We are then to determine whether the act under consideration, in its essential features, is a part of the system which has thus been abolished. In comparing them it will be well to look at the objects sought to be accomplished by each. The inspection laws, as I shall for convenience style the enactments to which I have referred from the Revised Statutes, assumed that dealers might be defrauded and that the credit of our productions and manufactures might be prejudiced in foreign markets without these regulations. It was supposed that the competition and rivalry which is found to exist among business men would not prevent the evil without the coöperation of the strong arm of the law. Hence, the dealing in uninspected articles was, under certain circumstances, prohibited. The end sought to be attained was, that dealers might purchase commodities without danger of being deceived as to their quality, and that inferior or damaged articles, or those of short weight or quantity, might not be sold in foreign markets to the disparagement of the domestic interests concerned in producing such articles. The duties of the port wardens do not call upon them to intervene at all between vendor and vendee. They are, upon request, to go on board vessels arriving in port with damaged goods, and inquire, examine and ascertain the cause of the damage, and enter it in their books. If a vessel arrive in port in a damaged condition, they are, in like manner, with the aid of nautical men, to ascertain and specify the damage, and make a similar record containing a particular account of it. If the vessel is considered unseaworthy, and is bound on a further voyage, they are to determine what repairs are necessary for the safety of the vessel and cargo on such intended voyage. When vessels come into port in distress, or are damaged while in the port, they are to determine whether the cargo is fit to be reshipped to its port of destination, or whether it ought to be sold for the benefit of whom it may concern; and when there shall be a dispute about the value or measurement of a vessel, and perhaps when there is a question respecting the title, they are to make an estimate of such value or measurement and enter it in their books. Again, when damaged goods have been landed from a vessel, they are, if requested, to inquire, examine and ascertain the cause of the damage, and enter in their books a full and complete statement thereof. When condemned vessels or goods are sold for the benefit of owners or underwriters, or on account of whom it may concern, the sale is to be made by auctioneers, under the orders and directions of the port wardens, and the auctioneers are to render an account of these sales to the wardens, who are, if required by the owner or consignee, to make an entry of the cause of the damage, the amount of the sale, and the charges thereon. These specific acts, together with what may be implied from the language which confers upon them "all the duties of port wardens," and which gives them "exclusive cognizance of all matters relating to the surveys of vessels and their cargoes arriving at the port of New-York, and the certifying of all official entries made by them," comprise the aggregate of the public functions of these officers. They are to have certain fees, which are to be paid by the persons employing them, and in the case of the sale of damaged vessels and cargoes, they are entitled to a commission of one-half of one per cent on the amount of the sales.

With this view of the character of the inspection laws on the one hand and of the functions of the port wardens under the act in question on the other, we are in a condition to determine whether the constitutional restriction applies to the latter. The question is whether the wardens hold office for the weighing, measuring, culling or inspecting of merchandize, produce, manufacture or other commodity in the sense of the constitution. I am of opinion that they do not. It does not establish the substantial identity of the two classes of duties that the act of examination, which is a synonyme for inspection, is common to both. This is incident to all judgments which we are called upon to pass, and to nearly all actions which it may be necessary to perform respecting external things. A large proportion of the functionaries whose offices are abolished are called "inspectors" of particular things. The name was given them for convenience, and because the act of inspecting is a prominent feature of their duties. But the convention did not intend to proscribe the act of examination, or to forbid all official agencies to which such an act was incident. They found that a system had prevailed under the acts of the state, by which many commodities were forbidden to be sold for exportation, and that some were forbidden to be sold at all without the allowance of a public officer; and they found a large number of offices established to execute this system. They abolished all these offices, and forbade the legislature to re-create them. There were at the same time laws in existence providing for the examination of damaged vessels and their cargoes, similar to those contained in the statute under consideration, but in some particulars less exclusive in their character. These laws provided for an examination of the vessels and cargoes, but for a totally different purpose than the one contemplated by the inspection laws, The latter were intended to protect and preserve the integrity of sales of merchandize and other personal property. The former looked to nothing of that kind. They had no reference whatever to any sale except that of damaged goods, or as to them the officers were to do nothing to affect the interests of buyer and seller. They were merely to ascertain and preserve the evidence as to the cause of the damage and the amount of the sales and the charges upon them for the benefit of absent parties. So as to their other duties. They consisted in the ascertainment of certain facts, and the pronouncing of certain opinions, of interest to parties who were not present to attend to their own concerns. Their design, and the intention of the present revised act, may be expressed to be to facilitate the adjustment of controversies between parties interested in maritime adventures, by means of examinations and entries made at the time and place, as near as may be, where the causes of such controversies occurred. There is scarcely anything in common in the scope and design of the two systems, and I am of opinion that the constitutional prohibition did not at all affect the legal provisions respecting marine surveys which existed when the constitution was adopted, and that it has no reference to the provisions contained in the act under examination. The cases which are excepted out of the prohibition and saved from its operation have been urged upon our attention as having a strong bearing upon its construction. It is no doubt a sound principle of interpretation that where there is a prohibition in general words, and a saving of particular things, there is a strong implication that what is excepted would have been within the prohibition if it had not been excepted; and thus the prohibitory words may be made more comprehensive than they would otherwise have been. ( Gibbons v. Ogden, 9 Wheat., 191; Brown v. Maryland, 12 id., 438; Vin. Abr., Grants, H., 13, p. 61.) The case mentioned in Viner, from Rolle's Reports, is an example of this. It is there said that if there be a grant of all trees on a piece of land, which if nothing more had been said, would only have embraced forest trees, but there is an exception of apple trees, other fruit trees as peach and pear trees, will pass. This seems quite reasonable, but care must be taken not to carry the rule too far. It is matter of common experience that savings and exceptions are often introduced from abundant and even excessive caution, and it would sometimes prevent the intention of the author of the writing if every other thing of the same general nature as that excepted should be regarded as embraced in the general words. Something of this kind is, I think, observable in this provision. For instance, certain health officers are required by law to examine houses, lots and vessels, with a view to the discovery and removal of causes of sickness; but these officers could not reasonably be brought within the sense of this section if the saving clause had not been inserted. So there are officers charged with the custody of the standard weights and measures, who have certain duties to perform respecting them; but their places could not be properly qualified as offices for the weighing and measuring of merchandize, produce, manufacture or other commodity, if there had been no exception respecting them. Similar remarks might be made concerning some of the other excepted cases. They obviously fall within the distinction I have suggested, of exceptions made from abundant caution. The correct statement of this rule of construction is, that where it would be equivocal upon the general language whether a particular thing was embraced, the exception of another thing of a similar kind will show that the first was intended to be included. The case in Rolle is a fair illustration of the rule as thus explained. The duties of the port wardens have no particular resemblance to those of the officers referred to in the exceptions, so that if the principle of construction was as broad as is claimed it would not prove the wardens to be included in the prohibition, unless indeed every official function to which the examination of property for any purpose is incident should be considered as within the purview of the section, which cannot with any reason be contended.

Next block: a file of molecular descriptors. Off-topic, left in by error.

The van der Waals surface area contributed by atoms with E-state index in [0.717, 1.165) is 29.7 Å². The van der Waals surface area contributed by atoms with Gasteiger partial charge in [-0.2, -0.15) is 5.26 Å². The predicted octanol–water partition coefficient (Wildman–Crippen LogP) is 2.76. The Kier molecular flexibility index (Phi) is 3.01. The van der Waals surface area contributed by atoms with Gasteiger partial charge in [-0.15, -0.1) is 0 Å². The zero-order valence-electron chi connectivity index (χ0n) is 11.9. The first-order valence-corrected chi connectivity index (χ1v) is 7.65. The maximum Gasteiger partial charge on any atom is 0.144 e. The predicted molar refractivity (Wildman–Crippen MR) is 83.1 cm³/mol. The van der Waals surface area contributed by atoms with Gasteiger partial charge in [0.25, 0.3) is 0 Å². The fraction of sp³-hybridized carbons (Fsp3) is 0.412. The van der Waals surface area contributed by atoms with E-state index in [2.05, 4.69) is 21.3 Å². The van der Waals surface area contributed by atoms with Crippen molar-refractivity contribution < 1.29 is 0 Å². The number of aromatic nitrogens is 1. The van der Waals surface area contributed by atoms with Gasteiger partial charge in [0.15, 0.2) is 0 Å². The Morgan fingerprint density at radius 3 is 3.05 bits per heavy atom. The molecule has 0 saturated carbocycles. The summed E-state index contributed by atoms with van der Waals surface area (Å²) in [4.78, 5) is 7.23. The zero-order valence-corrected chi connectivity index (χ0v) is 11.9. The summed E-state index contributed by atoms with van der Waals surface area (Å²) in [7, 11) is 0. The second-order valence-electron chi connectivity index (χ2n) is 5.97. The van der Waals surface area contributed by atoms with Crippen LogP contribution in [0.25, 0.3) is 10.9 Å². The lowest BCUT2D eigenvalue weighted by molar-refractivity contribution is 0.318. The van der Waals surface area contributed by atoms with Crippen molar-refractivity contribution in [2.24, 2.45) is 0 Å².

We are of the opinion that the provisions of the port wardens' act are not in conflict with the constitution of this state.

ROOSEVELT and PRATT, Js., dissented; COMSTOCK, J., expressed no opinion; all the other judges concurring,

Judgment reversed and judgment for defendants with costs.

Summaries of

Tinkham v. Tapscott

Court of Appeals of the State of New York
Mar 1, 1858
17 N.Y. 141 (N.Y. 1858)
Case details for

Tinkham v. Tapscott

Case Details

Full title:TINKHAM and others v . TAPSCOTT and another

Court:Court of Appeals of the State of New York

Date published: Mar 1, 1858


17 N.Y. 141 (N.Y. 1858)

Citing Cases

Tognazzini v. Jordan

) 191, [6 L. Ed. 23]; Brown v. Maryland, 25 U.S. (12 Wheat.) 438, [6 L. Ed. 678]; Tinkham v. Tapscott, 17…

People ex Rel. Pumpyansky v. Keating

The power of the municipal assembly to enact ordinances under subdivision 3 of section 49 of the present…